When we were sure that our compositions would become an original album and we were awarded ProAc, a SP state government program of extreme importance for promoting arts and cultures in our state, we decided to invite six women, artists, to record with us. who we consider our partners and some of our greatest references and masters of forró and other traditional Brazilian cultures. We also invited Aline Falcão, a musician and arranger, who we had already admired and followed her work for some time, to take over as director and music producer. Alongside Aline, we created a daily routine of exchanges and collective constructions in rehearsals that led to the rearrangements of some songs, complete rearrangements of others, and the creation of new introductions and musical interludes. Thus, the compositions that previously roamed freely in our repertoire created a more consolidated body, a firmer interpretation and a meaning as a unique album.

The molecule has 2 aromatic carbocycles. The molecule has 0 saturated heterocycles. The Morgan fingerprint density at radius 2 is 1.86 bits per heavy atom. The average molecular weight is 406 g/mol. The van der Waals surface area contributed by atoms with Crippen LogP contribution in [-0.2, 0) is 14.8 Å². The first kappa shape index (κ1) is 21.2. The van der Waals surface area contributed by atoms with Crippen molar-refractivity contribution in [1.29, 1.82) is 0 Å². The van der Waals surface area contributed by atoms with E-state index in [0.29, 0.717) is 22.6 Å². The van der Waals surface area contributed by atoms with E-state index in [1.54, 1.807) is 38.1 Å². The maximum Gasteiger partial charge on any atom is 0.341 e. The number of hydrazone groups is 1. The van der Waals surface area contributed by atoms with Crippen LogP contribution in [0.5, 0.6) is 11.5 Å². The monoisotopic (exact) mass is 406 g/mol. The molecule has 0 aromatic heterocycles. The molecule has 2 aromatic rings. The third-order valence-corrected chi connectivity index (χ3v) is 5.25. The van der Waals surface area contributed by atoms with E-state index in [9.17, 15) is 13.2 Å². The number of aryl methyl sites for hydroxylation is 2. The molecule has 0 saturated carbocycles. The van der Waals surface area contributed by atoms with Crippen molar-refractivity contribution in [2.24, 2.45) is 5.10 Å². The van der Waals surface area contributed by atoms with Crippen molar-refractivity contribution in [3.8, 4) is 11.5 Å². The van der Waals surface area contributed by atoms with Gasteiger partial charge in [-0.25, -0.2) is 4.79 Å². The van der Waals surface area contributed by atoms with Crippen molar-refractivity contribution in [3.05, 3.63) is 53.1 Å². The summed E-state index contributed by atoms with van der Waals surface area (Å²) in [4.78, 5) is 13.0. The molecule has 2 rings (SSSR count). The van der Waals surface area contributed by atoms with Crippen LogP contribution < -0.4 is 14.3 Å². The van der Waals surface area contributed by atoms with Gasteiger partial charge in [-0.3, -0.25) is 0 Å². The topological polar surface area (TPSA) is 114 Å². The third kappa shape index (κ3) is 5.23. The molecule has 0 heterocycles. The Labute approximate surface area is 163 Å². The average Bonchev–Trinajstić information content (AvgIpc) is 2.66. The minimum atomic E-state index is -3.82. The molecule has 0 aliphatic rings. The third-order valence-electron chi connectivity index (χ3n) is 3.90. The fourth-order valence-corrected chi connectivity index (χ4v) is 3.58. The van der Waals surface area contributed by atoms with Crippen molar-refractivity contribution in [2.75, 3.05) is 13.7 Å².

The invitation to the six guests promotes exchange between different generations of women composers who maintain their artistic work today, in addition to valuing the artistic and cultural expressiveness of forró, and promoting and strengthening the historical and contemporary performance of women in this scene. In the experience of coexistence in rehearsals and in the studio during recordings, each of the invited musicians teaches us and leaves their mark on the process of creating and performing their musicality, which reflects the richness of the results of the songs they participated in on the album.
What was the research process like to rescue and honor the traditions of rabeca forró? What were the challenges and discoveries along the way?